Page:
Residents are reminded to be on guard against telephone fraudsters posing as police officers following recent offences reported locally.
On Thursday 14 March 2019 an 82-year-old man received a phone call from a man claiming to be an officer from Hammersmith Police station. He was told there had been fraudulent activity on his bank cards and that he needed to withdraw money from his accounts to safeguard his money and assist an investigation.
The victim was instructed not to tell his bank, which was also under suspicion, and to hand over the money to a courier who would attend his home address. A total of £4,500 is alleged to have been stolen.
On Monday 18 March 2019, Kent Police was alerted to a report of a further scam, also involving a man claiming to be calling from Hammersmith Police station.
On this occasion a couple in the 70s were targeted. They were given what the caller claimed was a crime number and instructed to withdrawn £10,000 which would be retrieved by ‘a police collection service’. The victims contacted Kent Police and officers attended an area where a collection of the money was believed to be taking place. No money was handed over and enquiries are ongoing to identify a suspicious vehicle seen to drive from the scene.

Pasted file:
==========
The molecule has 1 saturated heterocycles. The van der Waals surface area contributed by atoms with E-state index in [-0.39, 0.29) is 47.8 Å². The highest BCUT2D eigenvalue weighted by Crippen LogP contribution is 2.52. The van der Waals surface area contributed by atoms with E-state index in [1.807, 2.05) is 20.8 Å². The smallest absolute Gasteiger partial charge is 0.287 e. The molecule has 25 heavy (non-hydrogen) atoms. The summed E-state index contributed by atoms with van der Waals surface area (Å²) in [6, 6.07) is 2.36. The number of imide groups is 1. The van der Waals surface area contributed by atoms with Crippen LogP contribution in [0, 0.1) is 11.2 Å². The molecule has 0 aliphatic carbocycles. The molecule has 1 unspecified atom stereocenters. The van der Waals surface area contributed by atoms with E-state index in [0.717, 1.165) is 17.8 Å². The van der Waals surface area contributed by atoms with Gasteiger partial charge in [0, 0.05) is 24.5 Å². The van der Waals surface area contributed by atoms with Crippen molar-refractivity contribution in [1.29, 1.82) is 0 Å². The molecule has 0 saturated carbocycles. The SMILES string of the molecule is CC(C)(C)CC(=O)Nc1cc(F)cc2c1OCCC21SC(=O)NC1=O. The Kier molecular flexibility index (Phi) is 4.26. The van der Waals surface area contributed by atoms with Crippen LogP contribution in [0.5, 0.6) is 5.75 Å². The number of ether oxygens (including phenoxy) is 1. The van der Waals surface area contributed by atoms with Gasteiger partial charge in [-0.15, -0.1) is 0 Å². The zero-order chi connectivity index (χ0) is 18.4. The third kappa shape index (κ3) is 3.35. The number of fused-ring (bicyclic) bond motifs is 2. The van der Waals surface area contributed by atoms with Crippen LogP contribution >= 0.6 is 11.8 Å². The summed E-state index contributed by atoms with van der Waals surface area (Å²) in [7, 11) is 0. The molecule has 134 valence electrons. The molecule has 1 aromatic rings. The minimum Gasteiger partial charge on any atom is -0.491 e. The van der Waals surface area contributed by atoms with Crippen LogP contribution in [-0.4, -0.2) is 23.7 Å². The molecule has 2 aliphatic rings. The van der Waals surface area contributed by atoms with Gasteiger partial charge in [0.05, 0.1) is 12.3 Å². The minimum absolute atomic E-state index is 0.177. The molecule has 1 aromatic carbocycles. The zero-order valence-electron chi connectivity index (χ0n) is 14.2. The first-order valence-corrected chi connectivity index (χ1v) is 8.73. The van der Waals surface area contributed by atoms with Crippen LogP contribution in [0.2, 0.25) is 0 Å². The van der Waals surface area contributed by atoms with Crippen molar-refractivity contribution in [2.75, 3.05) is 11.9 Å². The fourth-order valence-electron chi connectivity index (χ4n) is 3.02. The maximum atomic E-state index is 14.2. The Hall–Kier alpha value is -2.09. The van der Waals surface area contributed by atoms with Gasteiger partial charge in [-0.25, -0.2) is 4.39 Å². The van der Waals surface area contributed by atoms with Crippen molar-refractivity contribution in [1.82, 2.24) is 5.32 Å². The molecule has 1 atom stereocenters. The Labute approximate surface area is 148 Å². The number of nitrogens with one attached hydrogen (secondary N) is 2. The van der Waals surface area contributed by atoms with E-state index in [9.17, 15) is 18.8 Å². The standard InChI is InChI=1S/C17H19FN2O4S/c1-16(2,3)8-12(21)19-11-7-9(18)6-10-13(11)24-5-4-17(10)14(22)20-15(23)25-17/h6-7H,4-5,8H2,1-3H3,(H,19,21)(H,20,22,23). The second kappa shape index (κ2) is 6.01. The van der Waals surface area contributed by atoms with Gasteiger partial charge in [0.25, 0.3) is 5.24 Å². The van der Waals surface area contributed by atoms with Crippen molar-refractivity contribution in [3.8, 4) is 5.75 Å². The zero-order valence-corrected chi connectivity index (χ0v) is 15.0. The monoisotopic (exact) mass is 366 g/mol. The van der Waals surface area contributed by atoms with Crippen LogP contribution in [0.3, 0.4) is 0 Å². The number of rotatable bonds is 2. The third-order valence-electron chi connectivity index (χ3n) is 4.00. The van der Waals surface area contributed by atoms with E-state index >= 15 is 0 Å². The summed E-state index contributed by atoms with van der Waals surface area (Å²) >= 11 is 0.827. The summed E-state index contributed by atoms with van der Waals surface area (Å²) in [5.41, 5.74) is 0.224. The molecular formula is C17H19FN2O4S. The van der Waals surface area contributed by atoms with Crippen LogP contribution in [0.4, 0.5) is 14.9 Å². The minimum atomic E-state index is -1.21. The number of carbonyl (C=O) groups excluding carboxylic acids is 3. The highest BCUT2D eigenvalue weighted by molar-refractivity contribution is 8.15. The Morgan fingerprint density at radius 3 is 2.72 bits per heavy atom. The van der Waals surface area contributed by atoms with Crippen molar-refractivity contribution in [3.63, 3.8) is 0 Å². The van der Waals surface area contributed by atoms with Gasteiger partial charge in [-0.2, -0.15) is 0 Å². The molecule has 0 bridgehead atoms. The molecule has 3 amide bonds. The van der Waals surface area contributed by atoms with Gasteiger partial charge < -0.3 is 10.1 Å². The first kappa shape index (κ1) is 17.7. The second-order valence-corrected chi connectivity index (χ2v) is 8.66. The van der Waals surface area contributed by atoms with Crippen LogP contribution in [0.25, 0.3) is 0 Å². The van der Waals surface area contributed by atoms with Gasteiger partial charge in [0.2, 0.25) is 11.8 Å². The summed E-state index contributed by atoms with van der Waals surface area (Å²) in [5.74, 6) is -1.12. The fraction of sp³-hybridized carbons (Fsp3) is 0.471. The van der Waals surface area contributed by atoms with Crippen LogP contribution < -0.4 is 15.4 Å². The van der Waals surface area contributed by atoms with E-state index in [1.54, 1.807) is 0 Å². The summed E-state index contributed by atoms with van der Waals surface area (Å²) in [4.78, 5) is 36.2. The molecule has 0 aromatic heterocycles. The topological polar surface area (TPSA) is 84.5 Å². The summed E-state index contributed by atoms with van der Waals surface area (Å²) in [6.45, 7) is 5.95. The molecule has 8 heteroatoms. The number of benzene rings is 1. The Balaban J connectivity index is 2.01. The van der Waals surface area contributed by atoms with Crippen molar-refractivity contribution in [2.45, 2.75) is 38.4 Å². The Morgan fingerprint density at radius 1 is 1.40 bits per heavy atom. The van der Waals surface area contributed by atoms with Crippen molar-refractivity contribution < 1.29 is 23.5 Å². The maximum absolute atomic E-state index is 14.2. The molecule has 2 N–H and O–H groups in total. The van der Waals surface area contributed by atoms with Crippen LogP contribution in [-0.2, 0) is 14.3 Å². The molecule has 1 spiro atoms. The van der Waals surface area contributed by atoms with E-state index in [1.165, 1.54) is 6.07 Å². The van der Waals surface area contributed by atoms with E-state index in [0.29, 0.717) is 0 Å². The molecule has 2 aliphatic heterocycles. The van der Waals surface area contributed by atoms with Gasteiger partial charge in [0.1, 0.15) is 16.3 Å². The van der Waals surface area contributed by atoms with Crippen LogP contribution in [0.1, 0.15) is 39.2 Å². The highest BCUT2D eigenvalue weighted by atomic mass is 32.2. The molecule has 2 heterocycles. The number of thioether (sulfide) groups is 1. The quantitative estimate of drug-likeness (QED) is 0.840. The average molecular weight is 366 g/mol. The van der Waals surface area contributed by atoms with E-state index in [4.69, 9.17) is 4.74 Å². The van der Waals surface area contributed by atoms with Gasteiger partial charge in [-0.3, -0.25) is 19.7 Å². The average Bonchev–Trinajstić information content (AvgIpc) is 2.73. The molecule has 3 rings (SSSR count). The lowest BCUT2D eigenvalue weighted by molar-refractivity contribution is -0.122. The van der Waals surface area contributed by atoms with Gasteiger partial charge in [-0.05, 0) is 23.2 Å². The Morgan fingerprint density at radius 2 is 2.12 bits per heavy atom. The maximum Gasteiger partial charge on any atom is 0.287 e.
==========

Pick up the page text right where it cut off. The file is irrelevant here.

Tunbridge Wells Chief Inspector Pete Steenhuis said: “Sadly, there have been a number of recent incidents in the Tunbridge Wells area where elderly victims have been deliberately targeted and it is likely these crimes are being committed by the same offenders.”
“I would like to assure residents that we have dedicated fraud team working relentlessly to detect those who seek to target some of the most vulnerable people in our communities, but equally it is so important that people know how to spot the signs of a fraudulent phone call so their finances are not put at risk.”
“We are also continuing to urge friends, neighbours and family members to help us by sharing our advice to protect those who may be particularly at risk from these types of scams. Remember, that a police force will never ask a member of the public for their bank details, or money, over the phone. If you receive one of these calls end it immediately and wait at least five minutes before using your telephone in order to clear your line from the scammer. A police officer will also never ask any money, or other items, to be handed over to a courier.”
- If you are not confident a person claiming to be a police officer is genuine, ask to take their details and then end the call.
- Wait for at least five minutes for the call to clear and then contact 101, or 999 in an emergency. A call handler will be able to verify whether your caller was genuine.
- Alternatively, contact Action Fraud on 0300 123 2040. You can also report suspicious activity online by visiting the Action Fraud website
- The matter can also be reported to Crimestoppers, anonymously, on 0800 555111.